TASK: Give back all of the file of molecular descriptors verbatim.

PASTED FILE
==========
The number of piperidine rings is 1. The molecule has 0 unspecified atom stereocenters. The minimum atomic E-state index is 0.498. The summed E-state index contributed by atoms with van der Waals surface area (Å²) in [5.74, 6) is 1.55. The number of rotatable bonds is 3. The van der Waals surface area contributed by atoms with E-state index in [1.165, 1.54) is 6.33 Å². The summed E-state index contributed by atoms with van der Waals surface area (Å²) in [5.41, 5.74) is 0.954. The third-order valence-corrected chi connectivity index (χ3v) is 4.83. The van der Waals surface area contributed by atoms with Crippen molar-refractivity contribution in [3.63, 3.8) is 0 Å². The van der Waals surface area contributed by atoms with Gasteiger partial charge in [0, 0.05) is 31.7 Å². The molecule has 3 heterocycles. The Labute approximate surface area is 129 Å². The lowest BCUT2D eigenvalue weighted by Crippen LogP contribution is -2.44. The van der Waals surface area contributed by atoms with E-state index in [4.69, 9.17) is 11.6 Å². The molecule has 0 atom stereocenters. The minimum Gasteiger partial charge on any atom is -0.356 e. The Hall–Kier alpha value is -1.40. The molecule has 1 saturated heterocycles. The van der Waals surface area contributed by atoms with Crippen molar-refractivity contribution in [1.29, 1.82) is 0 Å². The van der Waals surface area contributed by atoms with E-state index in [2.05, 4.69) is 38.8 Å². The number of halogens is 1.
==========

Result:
The number of piperidine rings is 1. The molecule has 0 unspecified atom stereocenters. The minimum atomic E-state index is 0.498. The summed E-state index contributed by atoms with van der Waals surface area (Å²) in [5.74, 6) is 1.55. The number of rotatable bonds is 3. The van der Waals surface area contributed by atoms with E-state index in [1.165, 1.54) is 6.33 Å². The summed E-state index contributed by atoms with van der Waals surface area (Å²) in [5.41, 5.74) is 0.954. The third-order valence-corrected chi connectivity index (χ3v) is 4.83. The van der Waals surface area contributed by atoms with Crippen molar-refractivity contribution in [3.63, 3.8) is 0 Å². The van der Waals surface area contributed by atoms with Gasteiger partial charge in [0, 0.05) is 31.7 Å². The molecule has 3 heterocycles. The Labute approximate surface area is 129 Å². The lowest BCUT2D eigenvalue weighted by Crippen LogP contribution is -2.44. The van der Waals surface area contributed by atoms with E-state index in [4.69, 9.17) is 11.6 Å². The molecule has 0 atom stereocenters. The minimum Gasteiger partial charge on any atom is -0.356 e. The Hall–Kier alpha value is -1.40. The molecule has 1 saturated heterocycles. The van der Waals surface area contributed by atoms with Crippen molar-refractivity contribution in [1.29, 1.82) is 0 Å². The van der Waals surface area contributed by atoms with E-state index in [2.05, 4.69) is 38.8 Å². The number of halogens is 1.